CTIA, FCC come to agreement on cellphone unlocking terms
Customers to be notified proactively of unlocked status, get devices unlocked for free
The CTIA has announced today it has come to an agreement with the FCC regarding cellphone unlocking. The five largest carriers — Verizon, AT&T, Sprint, T-Mobile and U.S. Cellular — have signed-on with a deal that increases the transparency and improves the process of unlocking phones in the country.
The full list of six steps towards more consumer-friendly unlocking, which is quite extensive and can be found after the break, will be adopted by each of the five largest carriers and begin to be implemented within three months. The basic idea behind the guidelines follows right in line with what the FCC proposed the CTIA consider just one month ago, including clear policies posted on the carrier's unlocking process, responding to unlock requests within two days and unlocking devices without a fee.
The big sticking point between the wireless group and governing body was the proactive notification of customers that their devices are ready to be unlocked at the end of their contracts, which seems to now be included in the guidelines.
- Disclosure. Each carrier will post on its website its clear, concise, and readily accessible policy on postpaid and prepaid mobile wireless device unlocking.
- Postpaid Unlocking Policy. Carriers, upon request, will unlock mobile wireless devices or provide the necessary information to unlock their devices for their customers and former customers in good standing and individual owners of eligible devices after the fulfillment of the applicable postpaid service contract, device financing plan or payment of an applicable early termination fee.
- Prepaid Unlocking Policy. Carriers, upon request, will unlock prepaid mobile wireless devices no later than one year after initial activation, consistent with reasonable time, payment or usage requirements.
- Notice. Carriers that lock devices will clearly notify customers that their devices are eligible for unlocking at the time when their devices are eligible for unlocking or automatically unlock devices remotely when devices are eligible for unlocking, without additional fee. Carriers reserve the right to charge non-customers/non-former-customers a reasonable fee for unlocking requests. Notice to prepaid customers may occur at point of sale, at the time of eligibility, or through a clear and concise statement of the policy on the carrier’s website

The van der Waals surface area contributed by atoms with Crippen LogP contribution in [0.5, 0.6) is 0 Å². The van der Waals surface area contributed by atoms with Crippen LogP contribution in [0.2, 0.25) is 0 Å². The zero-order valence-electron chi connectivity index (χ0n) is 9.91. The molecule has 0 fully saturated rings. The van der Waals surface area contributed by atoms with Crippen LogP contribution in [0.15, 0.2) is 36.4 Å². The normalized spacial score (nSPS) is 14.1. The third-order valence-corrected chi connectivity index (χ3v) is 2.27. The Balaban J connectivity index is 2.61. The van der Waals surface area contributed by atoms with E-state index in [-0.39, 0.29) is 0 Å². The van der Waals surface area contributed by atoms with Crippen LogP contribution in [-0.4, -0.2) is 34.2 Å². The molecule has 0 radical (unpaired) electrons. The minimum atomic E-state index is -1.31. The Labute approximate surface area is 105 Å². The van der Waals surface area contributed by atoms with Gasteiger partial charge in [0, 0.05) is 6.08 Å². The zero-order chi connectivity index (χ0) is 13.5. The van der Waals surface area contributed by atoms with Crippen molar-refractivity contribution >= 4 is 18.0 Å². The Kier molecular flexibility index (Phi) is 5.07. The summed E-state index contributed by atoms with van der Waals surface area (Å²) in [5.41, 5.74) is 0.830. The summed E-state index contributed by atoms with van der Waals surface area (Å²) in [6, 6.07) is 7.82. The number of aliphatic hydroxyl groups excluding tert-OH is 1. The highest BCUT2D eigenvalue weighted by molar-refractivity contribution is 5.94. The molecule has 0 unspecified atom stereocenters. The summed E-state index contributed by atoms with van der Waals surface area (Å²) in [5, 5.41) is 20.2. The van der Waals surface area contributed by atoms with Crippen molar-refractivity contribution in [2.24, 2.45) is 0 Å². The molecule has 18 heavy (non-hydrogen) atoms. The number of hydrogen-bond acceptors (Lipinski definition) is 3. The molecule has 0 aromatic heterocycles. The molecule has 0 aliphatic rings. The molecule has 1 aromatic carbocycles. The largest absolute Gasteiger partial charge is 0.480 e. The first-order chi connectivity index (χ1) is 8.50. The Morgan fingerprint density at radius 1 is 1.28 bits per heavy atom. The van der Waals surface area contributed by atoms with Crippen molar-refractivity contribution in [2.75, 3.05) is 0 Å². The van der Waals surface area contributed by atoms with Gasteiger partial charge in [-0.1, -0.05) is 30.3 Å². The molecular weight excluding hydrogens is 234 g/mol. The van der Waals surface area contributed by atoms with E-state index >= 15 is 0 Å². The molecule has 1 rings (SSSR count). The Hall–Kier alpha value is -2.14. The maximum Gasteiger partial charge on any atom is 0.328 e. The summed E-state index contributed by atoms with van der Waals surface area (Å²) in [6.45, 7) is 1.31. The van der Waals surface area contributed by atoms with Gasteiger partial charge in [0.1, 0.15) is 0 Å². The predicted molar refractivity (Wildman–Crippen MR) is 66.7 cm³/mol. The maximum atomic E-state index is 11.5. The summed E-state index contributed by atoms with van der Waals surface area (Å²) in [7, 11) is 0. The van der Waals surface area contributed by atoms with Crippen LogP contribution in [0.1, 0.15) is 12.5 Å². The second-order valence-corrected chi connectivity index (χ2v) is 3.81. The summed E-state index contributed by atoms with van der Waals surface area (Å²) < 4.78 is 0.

- Response Time. Within two business days after receiving a request, carriers will unlock eligible mobile wireless devices or initiate a request to the OEM to unlock the eligible device, or provide an explanation of why the device does not qualify for unlocking, or why the carrier reasonably needs additional time to process the request.
- Deployed Personnel Unlocking Policy. Carriers will unlock mobile wireless devices for deployed military personnel who are customers in good standing upon provision of deployment papers.
Reading through the list of guidelines ourselves it seems like a pretty solid set of rules, and ones that are roughly followed by most of the carriers already. The full list of six guidelines will be completely implemented in the next 12 months, but interestingly the carriers must implement at least three of the six guidelines within the next three months. Carriers seem to have the choice of which three to go ahead with early, but it's interesting to see a staged rollout.
The CTIA, for better or worse, reminds customers that a guarantee of unlocking does not guarantee interoperability between networks. Just because AT&T will let you unlock your Galaxy S4 doesn't mean you'll now be able to walk into a Sprint store and activate it. The opacity of different frequencies and technologies in use amongst the five big carriers in the U.S. is confusing, to say the least, and continues to be an issue even after this agreement.
Source: CTIA; (2)
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Andrew was an Executive Editor, U.S. at Android Central between 2012 and 2020.